07 September 2012

Ancient Alaskan hair could reveal insight into climate change

Wooden doll Human Hair from Nunalleq Harpoons

In a scientific first, chemical analysis of ancient Eskimo hair found in Western Alaska could reveal how people in the region lived through times of climate change over the last 1000 years.

It’s hoped the findings by University of Aberdeen archaeologists could provide lessons on how modern societies could cope with climate change now and in the future.

A team of experts from the institution – including Drs Rick Knecht, Charlotta Hillerdal and Kate Britton – returned this week from a three week dig near the modern Yup’ik Eskimo village of Quinhagak – the first large scale archaeological investigation into the prehistory of this region, which is three times the size of Scotland.

They will discuss their research and the artefacts they uncovered at the British Science Festival today (Friday September 7).

Dr Rick Knecht from the University of Aberdeen’s Department said: “Our work focused on a site called ‘Nunalleq’ – meaning ‘the old village’ in Yup’ik, which dates from 1350AD-1650AD.

“Featuring permafrost-preserved house-floors, the site is an early Eskimo winter village, and has yielded tens of thousands of in situ archaeological artefacts and tools.

“Some, like the preserved beach rye grass baskets and cordage are extremely rare in any archaeological context.

“The preserved human hair, fur, plant and other bioarchaeological materials are also among the largest and best preserved collections of their kind ever recovered.

“Radiocarbon dating at the site suggests at least two phases of occupation, both before and after the onset of the ‘Little Ice Age’ – a pre-modern global temperature excursion event.

“Data from this project is therefore key to understanding human responses to past climate change in the Arctic; understanding human resilience; and the long-term relationship between Arctic peoples and the Bering Sea environment.

Dr. Charlotta Hillerdal, a partner on the project at University of Aberdeen added: “Yup’ik oral history and science came together as our excavations unearthed direct evidence for pre-contact Eskimo lifeways, origins and history – from the burnt houses and arrow-studded posts of the legendary ‘Bow and Arrow Wars’, to the stable isotope and DNA evidence from permafrost preserved ancient human hair that reveals the diets and origins of the prehistoric Yup’ik people.”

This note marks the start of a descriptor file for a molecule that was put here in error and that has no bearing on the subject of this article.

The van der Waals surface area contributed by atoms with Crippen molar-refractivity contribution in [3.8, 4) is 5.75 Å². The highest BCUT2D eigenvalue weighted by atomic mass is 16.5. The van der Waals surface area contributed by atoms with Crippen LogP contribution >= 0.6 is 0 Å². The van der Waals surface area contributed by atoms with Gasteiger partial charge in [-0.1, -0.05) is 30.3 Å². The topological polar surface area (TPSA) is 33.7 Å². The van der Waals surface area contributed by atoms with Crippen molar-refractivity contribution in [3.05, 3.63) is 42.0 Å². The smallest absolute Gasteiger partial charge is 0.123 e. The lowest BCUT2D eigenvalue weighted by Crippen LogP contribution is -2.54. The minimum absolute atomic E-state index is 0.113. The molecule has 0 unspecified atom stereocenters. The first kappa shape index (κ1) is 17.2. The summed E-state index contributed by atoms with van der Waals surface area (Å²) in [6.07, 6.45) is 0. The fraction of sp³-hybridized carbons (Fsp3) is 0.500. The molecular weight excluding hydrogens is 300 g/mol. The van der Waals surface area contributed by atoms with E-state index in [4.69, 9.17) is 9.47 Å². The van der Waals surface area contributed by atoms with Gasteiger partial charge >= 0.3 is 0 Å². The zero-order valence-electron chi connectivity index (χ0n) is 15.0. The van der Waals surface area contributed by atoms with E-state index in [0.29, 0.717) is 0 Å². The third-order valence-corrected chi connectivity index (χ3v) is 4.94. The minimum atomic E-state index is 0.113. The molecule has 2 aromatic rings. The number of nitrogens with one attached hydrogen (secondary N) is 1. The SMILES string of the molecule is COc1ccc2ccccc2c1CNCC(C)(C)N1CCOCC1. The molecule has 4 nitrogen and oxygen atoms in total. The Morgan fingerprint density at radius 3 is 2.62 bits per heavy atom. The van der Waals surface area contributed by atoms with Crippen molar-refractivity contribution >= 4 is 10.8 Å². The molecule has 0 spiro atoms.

Stable isotope analysis of the preserved human hair uncovered at the site are now being undertaken in a bid to understand the diet of these early Eskimo people and what this reveals about the conditions under which they were living, and how they adapted to a changing climate.

Dr Kate Britton from the University of Aberdeen’s Department of Archaeology said: “Stable isotope (chemical) ‘signatures’ in human hair are directly related to the ‘signatures’ of foods consumed – literally, you are what you eat.

“In archaeological studies, this is used to provide evidence for which animal species were being hunted and eaten. Furthermore, human hair grows at an average rate of 1cm per month – so by chemically analysing it 1cm at a time we can obtain a month by month dietary ‘signal’ which indicates what these people were eating over a period of time.

“The hair we have recovered from Nunalleq isn’t from burials but was cut off during haircuts and has either accidentally ended up on the floor like barbershop waste, or was ritually deposited on house floors.

“We hope our analysis will allow us to evaluate dietary changes in Western Alaska at this time, determine the contribution of marine and terrestrial animals to the human diet and explore the implications for early subsistence strategies and maritime adaptations.

“If we can better understand how these people sustained themselves during what we know was a significant time of climatic change – we could learn important lessons about how these coastal communities have coped with climate change in the past. Arctic sea ice is at a record low, and the issue of climate change is more important than ever, particularly for indigenous communities in the Arctic whose traditional lifeways are under threat. The changing climate not only affects the weather, but also the distribution and abundance of important subsistence species such as salmon, caribou and seals.